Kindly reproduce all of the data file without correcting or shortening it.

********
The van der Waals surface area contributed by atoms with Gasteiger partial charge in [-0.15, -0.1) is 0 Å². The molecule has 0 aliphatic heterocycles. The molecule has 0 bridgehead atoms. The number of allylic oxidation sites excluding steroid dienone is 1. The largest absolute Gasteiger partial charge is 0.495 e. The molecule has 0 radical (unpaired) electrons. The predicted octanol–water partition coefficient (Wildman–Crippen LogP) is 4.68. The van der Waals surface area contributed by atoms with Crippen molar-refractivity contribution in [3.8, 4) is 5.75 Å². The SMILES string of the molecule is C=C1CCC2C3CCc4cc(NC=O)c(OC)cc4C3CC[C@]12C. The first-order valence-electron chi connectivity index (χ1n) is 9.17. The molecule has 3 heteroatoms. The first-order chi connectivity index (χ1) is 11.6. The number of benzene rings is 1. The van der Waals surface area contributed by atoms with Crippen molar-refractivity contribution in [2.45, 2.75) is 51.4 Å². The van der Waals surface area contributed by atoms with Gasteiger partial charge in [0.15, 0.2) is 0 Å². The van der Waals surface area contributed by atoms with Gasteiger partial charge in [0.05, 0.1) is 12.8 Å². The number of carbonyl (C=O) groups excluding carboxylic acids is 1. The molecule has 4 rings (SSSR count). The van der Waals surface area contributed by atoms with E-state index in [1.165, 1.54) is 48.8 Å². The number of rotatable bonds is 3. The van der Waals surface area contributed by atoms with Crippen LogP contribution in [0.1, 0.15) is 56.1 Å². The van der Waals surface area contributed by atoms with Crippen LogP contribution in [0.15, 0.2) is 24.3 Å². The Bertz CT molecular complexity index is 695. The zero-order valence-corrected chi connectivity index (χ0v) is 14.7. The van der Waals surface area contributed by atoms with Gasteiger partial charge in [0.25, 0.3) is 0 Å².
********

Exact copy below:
The van der Waals surface area contributed by atoms with Gasteiger partial charge in [-0.15, -0.1) is 0 Å². The molecule has 0 aliphatic heterocycles. The molecule has 0 bridgehead atoms. The number of allylic oxidation sites excluding steroid dienone is 1. The largest absolute Gasteiger partial charge is 0.495 e. The molecule has 0 radical (unpaired) electrons. The predicted octanol–water partition coefficient (Wildman–Crippen LogP) is 4.68. The van der Waals surface area contributed by atoms with Crippen molar-refractivity contribution in [3.8, 4) is 5.75 Å². The SMILES string of the molecule is C=C1CCC2C3CCc4cc(NC=O)c(OC)cc4C3CC[C@]12C. The first-order valence-electron chi connectivity index (χ1n) is 9.17. The molecule has 3 heteroatoms. The first-order chi connectivity index (χ1) is 11.6. The number of benzene rings is 1. The van der Waals surface area contributed by atoms with Crippen molar-refractivity contribution in [2.45, 2.75) is 51.4 Å². The van der Waals surface area contributed by atoms with Gasteiger partial charge in [0.15, 0.2) is 0 Å². The van der Waals surface area contributed by atoms with Gasteiger partial charge in [0.05, 0.1) is 12.8 Å². The number of carbonyl (C=O) groups excluding carboxylic acids is 1. The molecule has 4 rings (SSSR count). The van der Waals surface area contributed by atoms with E-state index in [1.165, 1.54) is 48.8 Å². The number of rotatable bonds is 3. The van der Waals surface area contributed by atoms with Crippen LogP contribution in [0.1, 0.15) is 56.1 Å². The van der Waals surface area contributed by atoms with Crippen LogP contribution in [0.15, 0.2) is 24.3 Å². The Bertz CT molecular complexity index is 695. The zero-order valence-corrected chi connectivity index (χ0v) is 14.7. The van der Waals surface area contributed by atoms with Gasteiger partial charge in [0.25, 0.3) is 0 Å².